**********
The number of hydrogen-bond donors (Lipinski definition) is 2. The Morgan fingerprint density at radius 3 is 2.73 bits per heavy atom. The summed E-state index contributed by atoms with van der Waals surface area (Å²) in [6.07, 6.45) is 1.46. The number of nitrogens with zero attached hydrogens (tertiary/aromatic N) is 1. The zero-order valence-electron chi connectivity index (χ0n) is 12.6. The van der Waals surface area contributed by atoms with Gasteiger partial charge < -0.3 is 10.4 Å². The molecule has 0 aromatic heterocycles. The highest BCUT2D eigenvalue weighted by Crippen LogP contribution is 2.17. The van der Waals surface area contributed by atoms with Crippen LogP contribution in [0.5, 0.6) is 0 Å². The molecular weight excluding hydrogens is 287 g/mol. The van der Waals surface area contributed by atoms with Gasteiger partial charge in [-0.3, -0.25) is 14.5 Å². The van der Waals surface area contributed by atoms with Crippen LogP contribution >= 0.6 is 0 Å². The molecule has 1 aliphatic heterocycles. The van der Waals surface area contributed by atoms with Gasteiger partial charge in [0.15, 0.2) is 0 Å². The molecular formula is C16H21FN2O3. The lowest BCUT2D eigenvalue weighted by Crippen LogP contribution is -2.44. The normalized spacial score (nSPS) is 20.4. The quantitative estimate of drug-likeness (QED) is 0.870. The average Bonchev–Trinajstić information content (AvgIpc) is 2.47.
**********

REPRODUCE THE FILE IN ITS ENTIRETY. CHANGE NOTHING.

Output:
The number of hydrogen-bond donors (Lipinski definition) is 2. The Morgan fingerprint density at radius 3 is 2.73 bits per heavy atom. The summed E-state index contributed by atoms with van der Waals surface area (Å²) in [6.07, 6.45) is 1.46. The number of nitrogens with zero attached hydrogens (tertiary/aromatic N) is 1. The zero-order valence-electron chi connectivity index (χ0n) is 12.6. The van der Waals surface area contributed by atoms with Gasteiger partial charge < -0.3 is 10.4 Å². The molecule has 0 aromatic heterocycles. The highest BCUT2D eigenvalue weighted by Crippen LogP contribution is 2.17. The van der Waals surface area contributed by atoms with Crippen LogP contribution in [0.5, 0.6) is 0 Å². The molecular weight excluding hydrogens is 287 g/mol. The van der Waals surface area contributed by atoms with Gasteiger partial charge in [-0.3, -0.25) is 14.5 Å². The van der Waals surface area contributed by atoms with Crippen LogP contribution >= 0.6 is 0 Å². The molecule has 1 aliphatic heterocycles. The van der Waals surface area contributed by atoms with Gasteiger partial charge in [0.15, 0.2) is 0 Å². The molecular formula is C16H21FN2O3. The lowest BCUT2D eigenvalue weighted by Crippen LogP contribution is -2.44. The normalized spacial score (nSPS) is 20.4. The quantitative estimate of drug-likeness (QED) is 0.870. The average Bonchev–Trinajstić information content (AvgIpc) is 2.47.